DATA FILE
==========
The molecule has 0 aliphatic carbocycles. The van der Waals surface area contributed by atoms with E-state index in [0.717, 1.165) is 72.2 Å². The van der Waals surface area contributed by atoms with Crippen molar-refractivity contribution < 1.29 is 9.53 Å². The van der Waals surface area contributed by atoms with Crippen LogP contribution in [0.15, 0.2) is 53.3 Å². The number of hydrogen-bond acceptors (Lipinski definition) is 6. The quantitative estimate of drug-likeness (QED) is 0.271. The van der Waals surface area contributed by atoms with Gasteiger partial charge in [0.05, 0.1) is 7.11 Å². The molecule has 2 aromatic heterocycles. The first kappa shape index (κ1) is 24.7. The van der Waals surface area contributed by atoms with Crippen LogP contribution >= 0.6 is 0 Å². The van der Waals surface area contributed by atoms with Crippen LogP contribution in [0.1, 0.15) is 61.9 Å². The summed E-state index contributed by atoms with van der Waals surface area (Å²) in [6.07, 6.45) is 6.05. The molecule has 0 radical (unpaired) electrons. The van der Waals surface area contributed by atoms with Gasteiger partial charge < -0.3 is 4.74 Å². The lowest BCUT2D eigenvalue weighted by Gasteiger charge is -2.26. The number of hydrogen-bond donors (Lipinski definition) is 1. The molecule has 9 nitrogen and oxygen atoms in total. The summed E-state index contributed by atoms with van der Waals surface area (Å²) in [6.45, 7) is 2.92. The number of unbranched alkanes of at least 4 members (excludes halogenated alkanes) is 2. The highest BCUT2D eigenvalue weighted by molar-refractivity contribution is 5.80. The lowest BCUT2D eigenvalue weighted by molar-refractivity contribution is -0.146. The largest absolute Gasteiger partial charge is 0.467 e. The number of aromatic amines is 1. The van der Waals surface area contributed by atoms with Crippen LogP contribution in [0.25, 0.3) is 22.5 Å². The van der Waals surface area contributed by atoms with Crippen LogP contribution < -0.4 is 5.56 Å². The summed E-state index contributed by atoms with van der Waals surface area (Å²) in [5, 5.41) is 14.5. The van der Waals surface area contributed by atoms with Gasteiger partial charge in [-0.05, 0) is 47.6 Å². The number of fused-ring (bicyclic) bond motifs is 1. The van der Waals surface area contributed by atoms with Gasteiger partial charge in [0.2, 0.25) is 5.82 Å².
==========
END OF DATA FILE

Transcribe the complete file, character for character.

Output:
The molecule has 0 aliphatic carbocycles. The van der Waals surface area contributed by atoms with E-state index in [0.717, 1.165) is 72.2 Å². The van der Waals surface area contributed by atoms with Crippen molar-refractivity contribution < 1.29 is 9.53 Å². The van der Waals surface area contributed by atoms with Crippen LogP contribution in [0.15, 0.2) is 53.3 Å². The number of hydrogen-bond acceptors (Lipinski definition) is 6. The quantitative estimate of drug-likeness (QED) is 0.271. The van der Waals surface area contributed by atoms with Gasteiger partial charge in [0.05, 0.1) is 7.11 Å². The molecule has 2 aromatic heterocycles. The first kappa shape index (κ1) is 24.7. The van der Waals surface area contributed by atoms with Crippen LogP contribution >= 0.6 is 0 Å². The van der Waals surface area contributed by atoms with Crippen LogP contribution in [0.1, 0.15) is 61.9 Å². The summed E-state index contributed by atoms with van der Waals surface area (Å²) in [6.07, 6.45) is 6.05. The molecule has 0 radical (unpaired) electrons. The van der Waals surface area contributed by atoms with Gasteiger partial charge < -0.3 is 4.74 Å². The lowest BCUT2D eigenvalue weighted by Gasteiger charge is -2.26. The number of hydrogen-bond donors (Lipinski definition) is 1. The molecule has 9 nitrogen and oxygen atoms in total. The summed E-state index contributed by atoms with van der Waals surface area (Å²) in [6.45, 7) is 2.92. The number of unbranched alkanes of at least 4 members (excludes halogenated alkanes) is 2. The highest BCUT2D eigenvalue weighted by molar-refractivity contribution is 5.80. The lowest BCUT2D eigenvalue weighted by molar-refractivity contribution is -0.146. The largest absolute Gasteiger partial charge is 0.467 e. The number of aromatic amines is 1. The van der Waals surface area contributed by atoms with Crippen LogP contribution in [0.25, 0.3) is 22.5 Å². The van der Waals surface area contributed by atoms with Crippen LogP contribution < -0.4 is 5.56 Å². The summed E-state index contributed by atoms with van der Waals surface area (Å²) in [5, 5.41) is 14.5. The van der Waals surface area contributed by atoms with Gasteiger partial charge in [-0.05, 0) is 47.6 Å². The number of fused-ring (bicyclic) bond motifs is 1. The van der Waals surface area contributed by atoms with Gasteiger partial charge in [0.2, 0.25) is 5.82 Å².